As Maoist purge units go, expulsion of assholes is a good thing when assholes are defined by their behavior and not by their views.  Due to the imperfect nature of human understanding, diversity of opinion is critical to political organization lest group members fail to see some really important aspect of their situation and thus fall into isolation from reality.  Diversity of understanding about what constitutes socially acceptable behavior is the problem.

Comments

  1. As someone who left IVAW over this bullshit, you know how I feel about it…

    It might seem a weird thing to compare to, but I always found this article about running a powerlifting gym to be relevant:
    http://www.elitefts.com/documents/powerlifting_club.htm
    (Start with the “Based on my experiences..” paragraph for the relevant parts)

    He’s actually just stating in simple terms the “common orientation” mantra. But I thought particularly that his emphasis on having ONE person in charge was interesting and would be the hardest pill to swallow for supposedly “democratic” organizations…

    Just to be even more random, my reading of evolutionary biology has made me wonder whether humans are to some extent simply genetically pre-disposed to hierarchical organizational structures. When presented with a “flat” or “democratic” organizational structure, they simply don’t know who to follow and end up fragmenting into “tribes” with their own leaders.

    Anyway, this is really a problem that more left/liberal organizations need to confront or the same story will just be replayed over and over ever time a liberal movement gains some momentum. Keep hammering on this…

    J.

  2. Thomas J. Buonomo says:

    I’m not sure how OWS’s decision-making process is structured exactly but I assume it’s similar to Occupy DC’s, which allows a single person to block consensus if they feel strongly opposed to the rest of the group on a particular issue. Therefore a single person can hold a group of 200+ hostage if they really want to. I think this is a fundamental flaw which makes the group vulnerable to provocateurs, obstructionists, etc.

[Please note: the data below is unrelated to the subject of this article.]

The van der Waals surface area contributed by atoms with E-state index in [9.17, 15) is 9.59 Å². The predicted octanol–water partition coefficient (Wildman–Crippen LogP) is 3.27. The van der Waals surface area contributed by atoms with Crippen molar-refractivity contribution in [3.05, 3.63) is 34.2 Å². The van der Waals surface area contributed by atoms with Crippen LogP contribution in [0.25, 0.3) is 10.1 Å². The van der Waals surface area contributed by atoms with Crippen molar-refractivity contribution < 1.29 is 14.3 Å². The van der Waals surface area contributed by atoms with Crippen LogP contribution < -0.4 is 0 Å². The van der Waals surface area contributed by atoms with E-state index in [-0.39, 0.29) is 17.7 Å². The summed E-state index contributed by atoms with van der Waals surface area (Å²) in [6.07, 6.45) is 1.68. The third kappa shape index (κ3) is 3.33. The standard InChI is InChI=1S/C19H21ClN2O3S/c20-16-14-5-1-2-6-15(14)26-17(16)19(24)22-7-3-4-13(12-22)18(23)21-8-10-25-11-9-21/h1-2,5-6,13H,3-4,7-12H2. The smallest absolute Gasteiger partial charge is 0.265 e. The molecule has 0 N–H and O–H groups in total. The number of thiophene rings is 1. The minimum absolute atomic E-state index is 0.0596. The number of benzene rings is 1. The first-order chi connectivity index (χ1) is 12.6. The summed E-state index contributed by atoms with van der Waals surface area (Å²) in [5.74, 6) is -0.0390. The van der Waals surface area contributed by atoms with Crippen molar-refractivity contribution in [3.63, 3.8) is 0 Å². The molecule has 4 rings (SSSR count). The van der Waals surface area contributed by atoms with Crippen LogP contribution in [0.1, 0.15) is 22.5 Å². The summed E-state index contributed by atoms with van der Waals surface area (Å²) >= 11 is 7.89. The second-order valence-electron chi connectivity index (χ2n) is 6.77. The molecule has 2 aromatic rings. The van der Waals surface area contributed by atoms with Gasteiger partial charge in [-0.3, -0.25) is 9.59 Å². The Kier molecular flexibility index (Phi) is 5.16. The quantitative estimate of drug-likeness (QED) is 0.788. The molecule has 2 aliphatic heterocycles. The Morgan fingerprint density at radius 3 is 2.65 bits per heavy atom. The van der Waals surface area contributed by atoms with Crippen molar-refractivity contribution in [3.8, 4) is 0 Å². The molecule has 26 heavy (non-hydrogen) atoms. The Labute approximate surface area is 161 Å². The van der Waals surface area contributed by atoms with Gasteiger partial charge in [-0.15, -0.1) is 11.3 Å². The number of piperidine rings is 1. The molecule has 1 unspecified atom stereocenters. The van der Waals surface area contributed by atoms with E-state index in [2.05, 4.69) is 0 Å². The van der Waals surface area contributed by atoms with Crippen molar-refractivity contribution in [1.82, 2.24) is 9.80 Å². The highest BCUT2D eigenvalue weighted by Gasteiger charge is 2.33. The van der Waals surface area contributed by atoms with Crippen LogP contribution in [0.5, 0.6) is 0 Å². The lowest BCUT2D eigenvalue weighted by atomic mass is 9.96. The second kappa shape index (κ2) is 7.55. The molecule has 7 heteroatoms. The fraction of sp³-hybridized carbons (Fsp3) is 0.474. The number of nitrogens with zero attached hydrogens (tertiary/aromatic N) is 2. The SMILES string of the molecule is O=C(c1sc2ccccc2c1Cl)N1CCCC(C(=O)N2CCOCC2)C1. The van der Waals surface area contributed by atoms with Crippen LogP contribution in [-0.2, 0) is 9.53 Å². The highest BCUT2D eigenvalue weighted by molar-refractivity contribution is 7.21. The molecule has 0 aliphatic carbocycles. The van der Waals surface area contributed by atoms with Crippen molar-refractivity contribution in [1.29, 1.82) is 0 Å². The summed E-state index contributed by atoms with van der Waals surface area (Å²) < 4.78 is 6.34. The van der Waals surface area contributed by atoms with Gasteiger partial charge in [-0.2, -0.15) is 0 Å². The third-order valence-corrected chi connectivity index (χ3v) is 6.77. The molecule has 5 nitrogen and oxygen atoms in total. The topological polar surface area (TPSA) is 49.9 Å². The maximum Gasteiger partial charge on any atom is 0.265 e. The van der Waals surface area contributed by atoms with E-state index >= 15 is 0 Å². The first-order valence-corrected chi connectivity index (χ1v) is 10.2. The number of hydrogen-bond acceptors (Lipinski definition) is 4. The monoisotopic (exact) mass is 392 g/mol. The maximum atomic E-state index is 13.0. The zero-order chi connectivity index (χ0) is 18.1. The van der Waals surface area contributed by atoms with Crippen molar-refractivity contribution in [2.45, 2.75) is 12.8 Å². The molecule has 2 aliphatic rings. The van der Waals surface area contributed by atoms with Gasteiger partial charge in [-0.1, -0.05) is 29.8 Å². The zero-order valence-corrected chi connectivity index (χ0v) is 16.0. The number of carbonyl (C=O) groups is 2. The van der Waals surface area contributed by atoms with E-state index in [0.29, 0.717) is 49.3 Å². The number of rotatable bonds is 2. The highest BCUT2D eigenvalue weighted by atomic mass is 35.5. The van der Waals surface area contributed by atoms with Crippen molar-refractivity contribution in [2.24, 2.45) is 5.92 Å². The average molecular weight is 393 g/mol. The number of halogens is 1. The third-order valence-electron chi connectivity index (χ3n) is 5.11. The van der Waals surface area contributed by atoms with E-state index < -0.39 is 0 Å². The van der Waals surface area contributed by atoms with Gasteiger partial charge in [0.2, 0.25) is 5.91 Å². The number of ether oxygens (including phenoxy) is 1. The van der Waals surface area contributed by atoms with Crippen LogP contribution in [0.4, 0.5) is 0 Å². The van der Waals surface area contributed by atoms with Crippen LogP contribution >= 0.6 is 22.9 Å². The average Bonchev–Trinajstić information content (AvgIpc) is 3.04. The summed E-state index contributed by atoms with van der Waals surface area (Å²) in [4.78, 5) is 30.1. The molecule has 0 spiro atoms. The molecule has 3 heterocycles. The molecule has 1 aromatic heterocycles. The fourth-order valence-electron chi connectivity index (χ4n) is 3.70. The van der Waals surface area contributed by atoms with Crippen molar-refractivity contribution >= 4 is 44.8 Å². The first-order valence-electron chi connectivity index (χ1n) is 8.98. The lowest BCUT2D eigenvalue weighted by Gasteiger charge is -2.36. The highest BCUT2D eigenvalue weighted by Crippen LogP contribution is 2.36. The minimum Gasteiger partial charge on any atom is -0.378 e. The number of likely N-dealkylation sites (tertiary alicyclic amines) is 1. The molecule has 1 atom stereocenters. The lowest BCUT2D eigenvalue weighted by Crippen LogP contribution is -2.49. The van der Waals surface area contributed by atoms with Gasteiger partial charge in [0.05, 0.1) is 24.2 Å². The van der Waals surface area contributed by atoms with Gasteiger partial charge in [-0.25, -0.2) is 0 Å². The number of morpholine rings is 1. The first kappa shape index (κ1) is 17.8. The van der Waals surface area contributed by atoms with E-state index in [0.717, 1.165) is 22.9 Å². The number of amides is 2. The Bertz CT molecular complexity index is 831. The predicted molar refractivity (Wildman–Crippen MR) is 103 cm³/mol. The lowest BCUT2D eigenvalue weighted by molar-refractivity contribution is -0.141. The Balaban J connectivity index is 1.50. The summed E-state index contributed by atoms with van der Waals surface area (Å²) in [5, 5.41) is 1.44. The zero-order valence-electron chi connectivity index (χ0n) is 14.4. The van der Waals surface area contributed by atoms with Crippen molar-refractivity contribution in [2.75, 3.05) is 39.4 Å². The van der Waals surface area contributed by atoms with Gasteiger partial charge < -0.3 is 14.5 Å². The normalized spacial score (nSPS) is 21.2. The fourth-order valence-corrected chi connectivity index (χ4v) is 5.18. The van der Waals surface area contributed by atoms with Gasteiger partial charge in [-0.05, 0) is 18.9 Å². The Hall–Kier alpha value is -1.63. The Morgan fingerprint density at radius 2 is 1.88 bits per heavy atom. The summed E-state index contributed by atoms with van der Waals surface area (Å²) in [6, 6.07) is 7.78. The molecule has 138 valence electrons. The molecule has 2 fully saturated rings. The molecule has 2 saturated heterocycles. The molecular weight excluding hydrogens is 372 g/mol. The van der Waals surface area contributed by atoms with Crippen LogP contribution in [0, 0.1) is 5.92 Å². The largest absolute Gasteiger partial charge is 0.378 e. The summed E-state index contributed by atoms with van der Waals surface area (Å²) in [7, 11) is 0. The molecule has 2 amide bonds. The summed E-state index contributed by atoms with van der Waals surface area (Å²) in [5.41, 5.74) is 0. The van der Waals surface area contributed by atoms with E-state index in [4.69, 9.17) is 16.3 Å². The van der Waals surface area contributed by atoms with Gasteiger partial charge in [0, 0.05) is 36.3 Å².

A better model that I’ve seen used is to transition to a majority vote after a consensus-based approach has been tried and failed. That prevents particularly stubborn or dominant personalities from hijacking the process.

    In IVAW we were finally able to get rid of Carl W. by building up internal and external pressure through a petition to the Board as well as public criticism on a prominent political opponent’s blog. The latter was done by a former member but had a desirable- albeit unintended -effect nonetheless.

    We got rid of Matthis C. basically by demoralizing him through a near-constant stream of criticism. Part of what turned the tide in both cases I think was a cultural shift that made people realize no, we don’t need all the help we can get to accomplish our mission and yes, rabid ideologues and idealists are more trouble to put up with than they are worth.

    Unfortunately by that point, the damage had already been done. Lesson learned (at least for me): it’s important to have cultural, political and procedural safeguards to prevent people from hijacking your movement. OWS’s weakness, just like IVAW’s, is that it didn’t start with a defined set of policy objectives or a political platform. Therefore everyone may be agreed on the problems and the mission in a broad sense but there are probably at least half a dozen different approaches to accomplishing it, the majority of which are probably not reconcilable. And therefore these political undercurrents have to uneasily co-exist and attempt to accommodate and complement each other or else maneuver to gain ascendancy over the others.

    The contrast with the two major political parties, which have internal contradictions but much more party discipline on the whole, will make it very difficult for OWS to present a serious challenge to them without strategic focus.

  3. Well-spoken, TJ and Jay.